If you follow debates over immigration, it is hard to avoid arguments for restrictionism that analogize a nation to a house or a club. Such claims are ubiquitous in public debate, and are sometimes advanced by professional political philosophers as well. The intuition behind these analogies is simple: As a homeowner, I generally have the right to exclude whoever I want from my property. I don’t even have to have a good justification for the exclusion. I can choose to bar you from my home for virtually any reason I want, or even just no reason at all. Similarly, a nation has the right to bar foreigners from its land for almost any reason it wants, or perhaps even for no reason at all. All it is doing is exercising its property rights, much like the homeowner who bars strangers from entering her house. In the words of a leading academic defender of this theory, “My right to freedom of movement does not entitle me to enter your house without your permission… so why think that this right gives me a valid claim to enter a foreign country without that country’s permission?”

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The People are Not the Enemy: Police Anarchy in America 1

By John W. Whitehead

Counterpunch

Photo by G20 Voice | CC BY 2.0

Things fall apart; the centre cannot hold;
Mere anarchy is loosed upon the world,
The blood-dimmed tide is loosed, and everywhere
The ceremony of innocence is drowned.

—William Butler Yeats, “The Second Coming

Things are falling apart.

How much longer we can sustain the fiction that we live in a constitutional republic, I cannot say, but anarchy is being loosed upon the nation.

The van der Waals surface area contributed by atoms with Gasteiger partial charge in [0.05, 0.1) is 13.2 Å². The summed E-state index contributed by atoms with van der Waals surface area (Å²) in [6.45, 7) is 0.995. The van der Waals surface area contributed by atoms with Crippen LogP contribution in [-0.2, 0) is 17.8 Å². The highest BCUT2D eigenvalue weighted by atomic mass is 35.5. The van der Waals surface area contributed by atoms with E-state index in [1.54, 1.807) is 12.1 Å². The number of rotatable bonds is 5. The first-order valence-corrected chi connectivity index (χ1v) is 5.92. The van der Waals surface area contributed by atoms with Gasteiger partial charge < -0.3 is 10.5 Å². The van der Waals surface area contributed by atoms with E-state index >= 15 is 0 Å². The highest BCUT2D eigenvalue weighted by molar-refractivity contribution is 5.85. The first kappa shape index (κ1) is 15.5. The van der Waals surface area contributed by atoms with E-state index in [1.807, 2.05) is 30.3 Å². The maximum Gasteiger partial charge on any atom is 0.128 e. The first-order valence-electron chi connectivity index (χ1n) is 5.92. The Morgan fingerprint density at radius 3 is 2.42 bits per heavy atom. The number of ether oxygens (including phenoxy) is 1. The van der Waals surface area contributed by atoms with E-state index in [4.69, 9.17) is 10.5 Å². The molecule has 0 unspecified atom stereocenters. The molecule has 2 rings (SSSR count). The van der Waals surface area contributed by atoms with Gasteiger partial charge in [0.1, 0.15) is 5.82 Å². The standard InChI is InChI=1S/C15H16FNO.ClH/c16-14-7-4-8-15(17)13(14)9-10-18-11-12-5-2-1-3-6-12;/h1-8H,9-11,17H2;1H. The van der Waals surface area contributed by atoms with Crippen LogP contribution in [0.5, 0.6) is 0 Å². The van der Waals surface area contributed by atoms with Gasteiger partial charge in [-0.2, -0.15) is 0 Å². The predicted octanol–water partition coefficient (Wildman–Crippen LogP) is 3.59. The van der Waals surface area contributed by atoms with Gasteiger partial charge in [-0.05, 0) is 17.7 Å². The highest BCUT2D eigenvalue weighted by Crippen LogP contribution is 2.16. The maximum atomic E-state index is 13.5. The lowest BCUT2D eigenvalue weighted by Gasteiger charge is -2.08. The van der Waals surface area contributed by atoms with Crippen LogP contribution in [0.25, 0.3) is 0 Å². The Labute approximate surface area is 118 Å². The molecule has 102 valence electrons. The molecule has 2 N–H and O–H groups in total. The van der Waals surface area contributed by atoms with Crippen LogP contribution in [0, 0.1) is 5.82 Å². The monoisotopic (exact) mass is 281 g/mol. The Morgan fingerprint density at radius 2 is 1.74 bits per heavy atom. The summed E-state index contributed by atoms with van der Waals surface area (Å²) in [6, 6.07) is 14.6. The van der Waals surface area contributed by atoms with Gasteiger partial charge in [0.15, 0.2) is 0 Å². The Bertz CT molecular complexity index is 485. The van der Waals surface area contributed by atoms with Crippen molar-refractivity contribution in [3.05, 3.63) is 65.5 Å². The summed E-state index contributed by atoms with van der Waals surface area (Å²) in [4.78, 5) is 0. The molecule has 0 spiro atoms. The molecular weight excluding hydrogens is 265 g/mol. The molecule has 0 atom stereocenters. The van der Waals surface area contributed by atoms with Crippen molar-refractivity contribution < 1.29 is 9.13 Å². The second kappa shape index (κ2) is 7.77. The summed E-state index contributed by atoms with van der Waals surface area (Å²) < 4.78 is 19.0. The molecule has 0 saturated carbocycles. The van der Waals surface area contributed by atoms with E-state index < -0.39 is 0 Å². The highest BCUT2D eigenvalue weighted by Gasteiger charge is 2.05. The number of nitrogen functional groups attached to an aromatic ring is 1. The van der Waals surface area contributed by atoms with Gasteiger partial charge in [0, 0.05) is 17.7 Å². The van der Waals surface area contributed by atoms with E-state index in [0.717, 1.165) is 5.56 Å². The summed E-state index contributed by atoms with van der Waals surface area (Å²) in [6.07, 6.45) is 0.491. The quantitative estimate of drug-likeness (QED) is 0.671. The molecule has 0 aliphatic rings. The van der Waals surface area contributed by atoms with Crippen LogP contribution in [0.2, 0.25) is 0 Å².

We are witnessing the unraveling of the American dream one injustice at a time.

Day after day, the government’s crimes against the citizenry grow more egregious, more treacherous and more tragic. And day after day, the American people wake up a little more to the grim realization that they have become captives in a prison of their own making. No longer a free people, we are now pushed and prodded and watched over by twitchy, hyper-sensitive, easily-spooked armed guards who care little for the rights, humanity or well-being of those in their care.

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Institutionalized Racism: Yes or No? Reply

Jared Taylor of American Renaissance tries to understand the concept of “institutional racism.” Racism is said to be what holds back blacks and whites in American society, but there just don’t seem to be enough racist people or deliberately racist practices to explain large gaps in achievement. The culprit must therefore be institutions, or the structure of society. Jared Taylor shows why this explanation makes no sense, and explains what the real problem is.